Student Spotlight: Hannah Jacobson from the University of Washington

September 30, 2020 The Washington Center

Student Spotlight: Hannah Jacobson from the University of Washington

A virtual internship through The Washington Center provided vital career experience and immense personal and professional growth. 

Hannah Jacobson, a political science student from the University of Washington, spent this past summer interning at the Turkish Heritage Organization through TWC. She sat down with us to talk about her experience and what makes a virtual internship challenging but rewarding. Responses have been edited for length and clarity.

What were some of your responsibilities at your internship? 
During my time at the Turkish Heritage Organization, I had a multitude of responsibilities ranging from assisting with data management to creating social media content, writing articles and completing more substantial research projects. 

I really enjoyed having a dynamic role within my internship -- it helped me feel like the work I was doing was relevant to my career goals.

Can you share tips on how to prepare before starting a virtual internship?
Making a space in your home that is exclusively for working is one of the most important things you can do. I promise you, it will do wonders for your sanity as working from home has a tendency to muddle the lines between your work and personal life. Having this separation helps restore this balance, making it easier to stay motivated and productive.

Also, it is never too early to communicate with your supervisor. Let them know if there's something going on in your life that may cause disruptions to your internship or make you unavailable during certain times. Being open at the beginning will help you avoid misunderstandings concerning your commitment to your internship and give you a road map for how to address problems as they arise.

What surprised you the most about doing a virtual internship?
I was most surprised by the opportunities within a virtual internship. With everyone at home, transportation and geographic separation have become nonfactors. People are more willing to have discussions and collaborate on projects with fewer logistics to consider. 

For me, this meant that I was able to meet and work with an incredibly diverse group of people. Had this been under normal circumstances, I never would have gotten to work with some of these great people.

The most transformative thing I learned during my time with TWC is to see the possibilities within the chaos.

Hannah Jacobson

Now that you’ve gone through the experience, why is it important for college students to participate in internships (even if they’re virtual ones)?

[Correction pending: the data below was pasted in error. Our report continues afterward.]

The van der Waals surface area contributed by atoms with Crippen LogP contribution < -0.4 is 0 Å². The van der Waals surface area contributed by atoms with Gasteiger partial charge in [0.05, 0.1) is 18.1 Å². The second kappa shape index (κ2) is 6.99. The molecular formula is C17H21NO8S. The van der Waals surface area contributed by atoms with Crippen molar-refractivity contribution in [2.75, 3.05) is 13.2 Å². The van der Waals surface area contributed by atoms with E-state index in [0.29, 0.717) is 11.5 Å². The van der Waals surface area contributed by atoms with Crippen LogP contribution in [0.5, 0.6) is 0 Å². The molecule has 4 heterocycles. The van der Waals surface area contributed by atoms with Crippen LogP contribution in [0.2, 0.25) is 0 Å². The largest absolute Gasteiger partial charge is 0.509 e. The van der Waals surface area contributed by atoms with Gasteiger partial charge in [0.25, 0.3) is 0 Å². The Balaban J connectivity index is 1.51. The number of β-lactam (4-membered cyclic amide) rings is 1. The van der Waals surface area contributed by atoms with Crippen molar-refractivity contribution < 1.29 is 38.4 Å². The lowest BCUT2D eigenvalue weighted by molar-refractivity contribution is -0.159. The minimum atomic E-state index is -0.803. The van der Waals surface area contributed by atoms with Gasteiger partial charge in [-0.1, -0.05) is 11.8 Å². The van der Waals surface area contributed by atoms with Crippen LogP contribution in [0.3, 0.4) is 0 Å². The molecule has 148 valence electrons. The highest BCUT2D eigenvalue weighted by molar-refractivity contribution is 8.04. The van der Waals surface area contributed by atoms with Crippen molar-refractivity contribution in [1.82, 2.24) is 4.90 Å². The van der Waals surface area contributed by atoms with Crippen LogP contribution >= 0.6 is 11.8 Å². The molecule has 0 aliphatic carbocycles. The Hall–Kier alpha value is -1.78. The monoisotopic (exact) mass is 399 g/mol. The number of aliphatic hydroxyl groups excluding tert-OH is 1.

Now more than ever, it is important for college students to be participating in internships. These experiences help develop crucial professional social skills and provide insight into one’s chosen career path. Within the current global context, a virtual internship program is just as valuable, if not more so, than an in-person internship. 

In a virtual environment, it is an extra effort to collaborate and communicate ideas effectively while expressing your personality and building social bonds. From practicing this, you become more equipped to navigate communication challenges and avoid misunderstandings at a much faster rate than you would have with an in-person internship program.

With a virtual internship program you are still gaining vital career experience. You develop a better understanding about what you value from your career and work environment. The pandemic has permanently changed the way we will work, and a virtual internship is an opportunity to embrace these changes and use them to propel you forward. 

How have you built a professional network for future career opportunities? Share your best networking tip. 
While it may sound cheesy, the best networking tip I could give is to be yourself. If you are confident about your interests and who you are, opportunities will appear if you make the effort. 

As you talk to your coworkers or supervisor they may know of an organization or person related to your career path. This may be an opportunity for an introduction or simply a new direction to explore. If you find someone you would like to talk to, do not hesitate to write an email even if you have no previous connection to them. The professionals in your field are people first, and authenticity goes a long way.

What advice do you have for other students considering an internship with TWC? 
Participating in an internship program, particularly a virtual one, is not easy. Your internship experience will be exactly what you make of it. If you approach this internship opportunity with an open mind and a willingness to embrace its challenges, your time with TWC will be a period of immense personal and professional growth.

The most transformative thing I learned during my time with TWC is to see the possibilities within the chaos. The heaviness of everything going on in the world can be overwhelming. However, TWC can offer a new perspective and show you that there are opportunities to move forward if you are willing to see them.

About the Author

The Washington Center

The Washington Center is the largest and most established student internship program in Washington, D.C. Since our founding, we've helped more than 60,000 individuals from across the U.S. and around the globe expand their academic pursuits into rewarding jobs and careers. We use our scale and expertise to deliver solutions that open career pathways for learners, solve recruitment challenges for employers, while helping create greater access, equity, advancement and representation.

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